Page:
Monday, October 12, 2009

Decline letters 101

As always, re-posted from the Blue Rose Girls. I really need to post something original here, soon!


Oh, decline letters. How we all hate them. I hate writing them, authors and agents hate receiving them.

I thought I'd demystify decline letters a bit--I would say that there are 6 basic types of decline letters I send:

1) Form letter:
This is a generic letter that it not personalized to the sender at all. This letter used to be reserved for slush (unsolicited) manuscripts that I knew immediately I was going to decline. However, because we no longer accept slush, I don't use this letter much. We do have a form letter we send to unsolicited manuscripts that simply states our policy of not reviewing those manuscripts. In case you're curious, this is the basic wording of our form letter:

Thank you for submitting your manuscript to me for my consideration. I've now read it with interest but am sorry to say my enthusiasm for this project is not strong enough to suggest we could take it on and publish it successfully on our list.

Your materials are returned herewith. I do appreciate the opportunity to consider your work and wish you the best of luck in finding a good publishing home for it.

2) Personalized form letter: This is the form letter, but with your name and title of the manuscript put into the letter. I actually send very few of these--like form letters, they're reserved for the projects that I know from the first few lines that my answer is going to be no, but the difference is that this letter is for solicited projects. I only use this letter for those authors or agents that I have no personal connection to, and don't care to necessarily have future contact with--for example, authors from a writer's conference who had queried me, but for whom I have no recollection of meeting (didn't have a critique with, didn't ask me a question at my talk, etc.), or agents who I suspect are "fake" agents due to the quality of work they submit. I think my basic form letters are very nice, but if you receive one, you can be fairly certain that I did not personally like your project.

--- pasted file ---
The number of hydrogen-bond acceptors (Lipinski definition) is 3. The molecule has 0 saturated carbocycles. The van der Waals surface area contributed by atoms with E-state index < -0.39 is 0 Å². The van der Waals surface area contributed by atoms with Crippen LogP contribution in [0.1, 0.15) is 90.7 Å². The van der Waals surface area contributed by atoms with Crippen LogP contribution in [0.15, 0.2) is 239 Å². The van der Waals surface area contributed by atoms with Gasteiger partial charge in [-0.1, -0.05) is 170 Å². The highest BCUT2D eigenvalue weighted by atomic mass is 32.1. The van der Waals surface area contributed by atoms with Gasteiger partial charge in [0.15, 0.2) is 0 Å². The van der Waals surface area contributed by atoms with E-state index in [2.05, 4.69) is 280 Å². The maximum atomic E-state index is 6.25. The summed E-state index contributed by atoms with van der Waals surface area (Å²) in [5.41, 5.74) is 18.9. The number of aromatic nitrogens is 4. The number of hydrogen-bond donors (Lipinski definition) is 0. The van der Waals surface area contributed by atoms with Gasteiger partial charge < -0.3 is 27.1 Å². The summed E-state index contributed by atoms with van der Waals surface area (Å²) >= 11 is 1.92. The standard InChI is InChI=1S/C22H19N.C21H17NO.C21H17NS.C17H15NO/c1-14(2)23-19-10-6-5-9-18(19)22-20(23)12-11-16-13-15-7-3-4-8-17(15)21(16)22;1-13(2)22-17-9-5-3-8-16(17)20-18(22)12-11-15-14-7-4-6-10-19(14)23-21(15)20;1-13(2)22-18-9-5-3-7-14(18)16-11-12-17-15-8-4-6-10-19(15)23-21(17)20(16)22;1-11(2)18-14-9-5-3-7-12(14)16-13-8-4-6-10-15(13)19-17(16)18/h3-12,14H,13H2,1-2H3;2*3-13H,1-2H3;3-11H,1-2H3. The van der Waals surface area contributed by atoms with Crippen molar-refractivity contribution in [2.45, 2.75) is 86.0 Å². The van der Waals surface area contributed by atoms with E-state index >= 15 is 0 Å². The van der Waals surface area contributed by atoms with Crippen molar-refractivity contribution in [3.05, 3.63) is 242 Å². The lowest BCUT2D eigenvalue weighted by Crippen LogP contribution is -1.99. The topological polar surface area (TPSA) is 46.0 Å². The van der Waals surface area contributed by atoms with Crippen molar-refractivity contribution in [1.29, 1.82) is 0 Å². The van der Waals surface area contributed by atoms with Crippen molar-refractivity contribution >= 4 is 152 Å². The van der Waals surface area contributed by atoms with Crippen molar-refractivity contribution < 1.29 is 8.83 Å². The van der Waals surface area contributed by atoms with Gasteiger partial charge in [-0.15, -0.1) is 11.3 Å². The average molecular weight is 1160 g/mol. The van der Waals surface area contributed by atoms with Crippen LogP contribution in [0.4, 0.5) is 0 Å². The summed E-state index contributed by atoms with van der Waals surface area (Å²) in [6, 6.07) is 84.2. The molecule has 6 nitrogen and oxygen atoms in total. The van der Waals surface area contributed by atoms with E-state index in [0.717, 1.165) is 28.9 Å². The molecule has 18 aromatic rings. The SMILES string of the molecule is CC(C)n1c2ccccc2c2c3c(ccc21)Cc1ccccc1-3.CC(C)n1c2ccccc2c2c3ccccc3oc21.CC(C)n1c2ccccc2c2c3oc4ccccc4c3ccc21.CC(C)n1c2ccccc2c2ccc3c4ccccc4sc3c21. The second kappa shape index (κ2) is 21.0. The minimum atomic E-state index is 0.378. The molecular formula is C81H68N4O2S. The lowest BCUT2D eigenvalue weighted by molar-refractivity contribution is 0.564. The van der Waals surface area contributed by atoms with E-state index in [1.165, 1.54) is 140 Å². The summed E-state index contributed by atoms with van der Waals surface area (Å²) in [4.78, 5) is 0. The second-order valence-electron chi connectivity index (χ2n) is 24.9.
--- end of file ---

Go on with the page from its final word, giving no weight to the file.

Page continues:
3) Nice decline:
This is the personalized form letter, but with one or two lines that are specific to the work. For example, I may have a line that says something like, "Although I found your novel to be fun and compelling, I'm sorry to say that your characters felt too one-dimensional, and overall I just didn't love this enough to want to take on my list..." etc. etc. This is the decline I use most often--I use this for almost all agents, and also those authors who I have some personal connection to. The more I write, the more promise I saw in the work.

4) Nice decline with invitation to submit future work: This is the letter I use if I saw true talent in the writing, and feel that it was more of a matter of not liking the subject matter or plot of a book, but had confidence that the author's grasp of the craft of writing was strong.

5) Nice decline with editorial notes: I write this type of decline if I see real potential in both the concept and the writing, but yet do not have the time or willingness to give more feedback than I already have in the letter. But this decline is generally accompanied with an expression of my being open to review the project again if it is revised along the lines of my notes.

6) Nice decline with detailed comments, plus an offer to provide a full editorial letter and/or have a phone call regarding a revision with the author: If I write this type of letter, I not only see promise in the project, but am also excited to work with the author on a revision if given the opportunity.

If you receive letters 1-3, I'm not expecting or hoping to see more work by you/the author in the future. If you receive 4-6, then I do hope to read more from you in the future. If you receive letter 6, I'm willing to commit to revising with you just as I would a project that is already under contract, and am welcome to making the process an ongoing conversation.

Any questions? Ask away! But I also have a few questions for you:

If you're an author or agent, which would you prefer:

A) getting a decline letter within a week of submitting the project, with little or no personalization to the letter
B) waiting 4-6 months (or longer) for a decline letter with more detailed, constructive comments

Also, I'm curious--do you hold on to your decline letters? Burn them? Post them to your blog?

Wouldn't it be a nicer world if nobody had to write OR receive these letters? Alas. But if you think of decline letters as a stepping stone to publication, that may make receiving them that much easier.


SWILUA said...

I used to have this really kitschy Jesus picture and I stashed all of my rejection letters behind it. Then they wouldn't fit anymore. I'm still trying to think of a replacement for Jesus... ;-)

SWILUA said...

(here's my Jesus)

Caroline Starr Rose said...